To obtain the bleeding edge version, clone the repo and build it from source:
git clone https://www.github.com/karandesai-96/yolog
cd yolog && python setup.py build

Usage
To view yolog powered git log, simply execute yolog in terminal.
For brief instructions, execute yolog -h or yolog –help in terminal.
It also accepts arguments which are used to filter output.
These arguments are same as those accepted by standard git log.
Here are the most common used ones:
Command Example
Description
yolog -n
Display recent n commits.
yolog –skip=n
Skip recent n commits and display further.
yolog –author=karan
Filter commits according to author. Part of name / whole
will be accepted.
yolog –before=dd-mmm-yyyy
Display commits before this


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Here’s a sneak peek at what’s coming in the next Linux Mint

Here’s a sneak peek at what’s coming in the next Linux MintImage by Linux MintThe beta version of Linux Mint 18 ‘Sarah’ made its debut this week, and a final release won’t be far behind. Here’s a look at what’s coming to this popular free and open-source operating system.A choice of desktopsImage by Linux MintTo read this article in full or to leave a comment, please click here


Original URL: http://www.computerworld.com/article/3082744/linux/heres-a-sneak-peek-at-whats-coming-in-the-next-linux-mint.html#tk.rss_all

Original article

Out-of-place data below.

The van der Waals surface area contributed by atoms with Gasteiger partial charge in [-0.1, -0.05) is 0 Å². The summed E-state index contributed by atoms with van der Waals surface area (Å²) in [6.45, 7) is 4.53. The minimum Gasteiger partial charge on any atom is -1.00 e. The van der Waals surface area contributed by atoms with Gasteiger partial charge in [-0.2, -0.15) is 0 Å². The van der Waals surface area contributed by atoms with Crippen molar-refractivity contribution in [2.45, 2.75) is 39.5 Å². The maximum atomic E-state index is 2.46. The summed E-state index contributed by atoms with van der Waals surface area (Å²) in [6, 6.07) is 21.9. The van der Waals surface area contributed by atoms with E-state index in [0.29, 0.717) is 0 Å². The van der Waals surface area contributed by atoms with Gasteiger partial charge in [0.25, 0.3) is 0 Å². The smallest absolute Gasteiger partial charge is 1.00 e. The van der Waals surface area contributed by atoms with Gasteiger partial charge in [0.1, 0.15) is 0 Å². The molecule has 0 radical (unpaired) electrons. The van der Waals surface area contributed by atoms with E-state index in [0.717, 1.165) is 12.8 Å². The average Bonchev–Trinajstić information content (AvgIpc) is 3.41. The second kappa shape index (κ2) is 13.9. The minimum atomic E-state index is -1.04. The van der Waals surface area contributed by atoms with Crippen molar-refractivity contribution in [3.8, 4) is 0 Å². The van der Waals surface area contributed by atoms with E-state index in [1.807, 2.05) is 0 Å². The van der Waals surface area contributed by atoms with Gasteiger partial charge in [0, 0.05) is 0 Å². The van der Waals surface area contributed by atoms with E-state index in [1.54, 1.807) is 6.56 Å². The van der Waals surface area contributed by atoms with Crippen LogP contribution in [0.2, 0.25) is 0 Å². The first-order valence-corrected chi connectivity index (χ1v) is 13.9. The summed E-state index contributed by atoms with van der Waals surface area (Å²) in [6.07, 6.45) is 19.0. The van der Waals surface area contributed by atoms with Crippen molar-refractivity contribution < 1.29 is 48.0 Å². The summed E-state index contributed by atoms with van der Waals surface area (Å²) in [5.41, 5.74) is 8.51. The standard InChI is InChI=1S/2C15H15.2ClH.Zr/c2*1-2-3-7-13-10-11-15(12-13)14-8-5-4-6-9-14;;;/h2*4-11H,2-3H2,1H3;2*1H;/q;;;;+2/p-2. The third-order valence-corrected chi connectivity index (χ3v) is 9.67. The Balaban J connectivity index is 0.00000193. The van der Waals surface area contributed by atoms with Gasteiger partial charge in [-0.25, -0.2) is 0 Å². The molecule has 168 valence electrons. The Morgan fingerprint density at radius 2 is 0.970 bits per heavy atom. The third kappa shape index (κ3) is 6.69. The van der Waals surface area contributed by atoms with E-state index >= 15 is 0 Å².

Why I Quit Twitter – And Left Behind 35,000 Followers

Times Insider delivers behind-the-scenes insights from The New York Times. In this piece, Jonathan Weisman, The Times’s deputy Washington editor, explains his recent decision to quit Twitter.Photo

The beginning of my end with Twitter came with both a frowny face emoticon from Ari Isaacman Bevacqua, one of The Times’s audience development experts, and a boilerplate email from Twitter:“We reviewed the account and content reported and are unable to take action given that we could not determine a clear violation of the Twitter Rules (https://twitter.com/rules) surrounding abusive behavior.”For weeks, I had been barraged on Twitter by rank anti-Semitic comments, Nazi iconography of hooknosed Jews stabbing lovely Christians in the back, the gates of Auschwitz, and trails of dollar bills leading to ovens. It all started after I linked to an essay, on my Twitter account, by Robert Kagan — one that discussed the emergence of fascism in the United States.


Original URL: http://feedproxy.google.com/~r/feedsapi/BwPx/~3/mfxDcwNJYag/why-i-quit-twitter-and-left-behind-35000-followers.html

Original article

21: An Open Source Library for the Machine-Payable Web

21 is an Open Source Library for the Machine-Payable Webby John Granata, Ali Fathalian, Matthew Storus, Jian Li, and Balaji S. SrinivasanToday we are open sourcing 21, a software package that makes it extremely easy to work with Bitcoin over HTTP.21 facilitates seamless machine-to-machine payments by allowing you to quickly:Get bitcoin on any deviceAdd bitcoin to any applicationEarn bitcoin on every HTTP requestTo install 21, get the Docker image or simply run the following command at the terminal:curl https://21.co | shFeel free to preview the script with ‘less’ before running the installer.After installing 21, if you want to get started immediately, set up a profile at 21.co/signup, connect your LinkedIn and Github accounts to enable the free faucet, and then go through the introductory tutorial. Alternatively, continue reading to get a sense of why we built 21 — and what you can build with it.MotivationWe built 21 to allow you to build


Original URL: http://feedproxy.google.com/~r/feedsapi/BwPx/~3/eDek8elqs-U/21-is-an-open-source-library-for-the-machine-payable-web-4f30d1437fde